At one point, a couple of freshman chicks came up to our table. “Are you guys going play ANY dance music?”

“No. Get the fuck outta here.”

Near the end of the night, our buddy Scott Macke (the other guy in charge of planning the dance with us) walked up to Mr. Bell, who was working the door.

“So how did we do tonight?”

Legend has it Mr. Bell just looked at Scotty with a sly shit-eating grin and basically flashed him the Johnny Manziel “time ta gets paid” hand gesture.

Mr. Bell in the form of Johnny Football

Mr. Football channeling Mr. Bell

 

Except it wasn’t “time ta gets paid.” Oh no. No matter how sucky our sound system was, there would be no refunds. Mr. Bell and the NHS had gotten paid more in full than Eric B. and Rakim. And with no overhead to cover on the backside, it was all profit.

At the end of the night, what was the DJs’ bounty? Mr. Bell gave us each five bucks to go to Taco John’s and an impressed “good job, men.” Our little endeavor had paid off for the school better than that time Newman and Kramer got the free postal truck to haul empty cans and bottles to Michigan.

Um, where was I?

Oh yeah … “Crush.” We totally played “Crush” that night. I remember that song used to make a couple of the Galloping Weez-Less a little weak in the knees. So, to the Weasles – Erin, Kara, Devon, Buda, Tomhave, JT, Liz, Kim, Kath, Stace, Mindy, J-Hud, Nikki, and Graw, this is for you. Love comes in colours I can’t deny, bitches.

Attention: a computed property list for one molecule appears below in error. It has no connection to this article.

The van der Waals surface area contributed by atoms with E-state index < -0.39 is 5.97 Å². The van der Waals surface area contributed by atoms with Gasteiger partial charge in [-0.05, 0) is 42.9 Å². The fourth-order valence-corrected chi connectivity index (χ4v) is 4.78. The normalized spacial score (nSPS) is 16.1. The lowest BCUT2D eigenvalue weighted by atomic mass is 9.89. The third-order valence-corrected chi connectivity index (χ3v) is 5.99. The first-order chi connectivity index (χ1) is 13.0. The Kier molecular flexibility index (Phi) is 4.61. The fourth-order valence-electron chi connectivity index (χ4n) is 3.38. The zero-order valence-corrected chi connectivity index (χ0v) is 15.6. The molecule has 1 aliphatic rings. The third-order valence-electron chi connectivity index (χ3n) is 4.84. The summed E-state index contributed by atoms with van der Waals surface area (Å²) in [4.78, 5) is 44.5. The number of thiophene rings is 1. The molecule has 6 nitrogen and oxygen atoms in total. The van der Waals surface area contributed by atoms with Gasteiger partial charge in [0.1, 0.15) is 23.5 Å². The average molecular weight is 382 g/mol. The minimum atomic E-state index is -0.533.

***

In the end, Todd got a few songs I coveted – “Obscured.” “Mayonaise.” “Porcelina of the Vast Oceans.” Same with Chris – “Starla.” “Soma.” Oh yeah, and “Suffer.” Sweet fucking “Suffer.” He knew it was my favorite since I had once chosen it to be used on a CD mix he compiled where mutual friends and co-workers each picked a single song to fill out the mix. It’s the one big one I feel I missed out on.

Dude, I never kicked your dog or puked in your car. There’s no need to get personal!

In all seriousness, the best part of this night was how, after it was all done and we were sipping on beers, we ended up sharing our “where were you were Kennedy was shot”-style stories with each other, except it was about a band. That entered our lives at the right time. That we all loved. Good stuff.

On my own personal long-running series of CD mixes (lovingly titled “Roof Music” after my college years of sitting on my friend Erin’s roof with a 12-pack, some smokes, and speakers hanging out the window), I’ve used something like 16 Pumpkins songs (I honestly can’t believe the total is that low). By my count, I got nine of them in this draft.

So yeah, I pretty much love this playlist. You will, too.

 

What song would you have taken #1? What song(s) should have made our lists? And is there a clear winner among the three playlists? Sound off in the comments, or have your say on our Facebook page. Or yell at us on Twitter.

The great Smashing Pumpkins fantasy draft: An introduction

 

Look who’s back in the news! All over it, in fact.

billy corgan holding cats